Repentance and Character Transformation
Following a detailed description of the Yom Kippur temple service, we encounter the following verse: “For on this day He shall provide atonement for you to purify you; from all your sins before Hashem shall you be purified” (Leviticus 16:30). Rabbi Joseph B. Soloveitchik points out that this verse highlights the two primary functions of Yom Kippur; atonement and purification. “For on this day he shall provide atonement for you to purify you”.
Sin affects the transgressor in two ways; it compels a consequence, and stains the personality. Every civil law is matched by a proportional consequence for disobeying it. A sin works similarly. In fact, the severity of a sin is evaluated by the severity of its consequence. The consequence of a sin is what we call Onesh (עונש), which is generally translated as punishment.
But a technical consequence is only one stratum. Sin also affects the transgressor on a much deeper and personal level. Our personalities are shaped by our actions. When we sin, our personalities are left stained. The first time a child lies, the child loses some of his or her innocence. Similarly, we change when we sin. When we sin we regress. We regress from materialising our human potential, and from the original and natural majestic beauty of our humanity. Tumah (טומאה), or what we call impurity, is the point to which this regression generated by sin leads us.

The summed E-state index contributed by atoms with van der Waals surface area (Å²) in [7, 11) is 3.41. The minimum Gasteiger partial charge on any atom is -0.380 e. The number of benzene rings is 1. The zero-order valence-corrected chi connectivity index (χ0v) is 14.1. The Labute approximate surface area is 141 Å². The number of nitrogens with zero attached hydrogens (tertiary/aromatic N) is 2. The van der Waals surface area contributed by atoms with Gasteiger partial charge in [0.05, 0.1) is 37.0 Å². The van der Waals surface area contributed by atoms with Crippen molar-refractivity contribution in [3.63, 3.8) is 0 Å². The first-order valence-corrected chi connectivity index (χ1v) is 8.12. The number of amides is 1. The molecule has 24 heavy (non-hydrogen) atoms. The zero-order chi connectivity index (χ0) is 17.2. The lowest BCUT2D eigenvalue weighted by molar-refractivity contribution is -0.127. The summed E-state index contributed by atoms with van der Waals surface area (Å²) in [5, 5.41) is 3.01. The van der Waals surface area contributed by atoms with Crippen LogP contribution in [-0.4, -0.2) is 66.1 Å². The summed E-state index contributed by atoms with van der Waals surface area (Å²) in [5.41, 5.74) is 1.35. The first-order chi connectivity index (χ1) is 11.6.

If sin causes Onesh (עונש) and Tumah (טומאה), then the subsequent healing process must address them both. This is the basis for the two primary functions of Yom Kippur; atonement and purification. Atonement liberates the sinner from the inevitable Onesh (עונש). Purification reverses the regression process which consequently results in Tumah (טומאה).
There is however a fundamental difference between atonement and purification. Whereas atonement is a technical process, achieved by ritual service, purification is a process of self-development, personal improvement, individual growth, and spiritual empowerment.
Real and genuine repentance is thus a lifelong rigorous process of purification. Constant critical self-reflection which generates endless personal improvement is the only accurate definition of repentance. The ability to embark on such a journey is what intrinsically makes us human in its glorious sense.
 ON REPENTANCE, From the oral discourses of Rabbi Joseph B. Soloveitchik, written and edited by Dr Pinchas H. Peli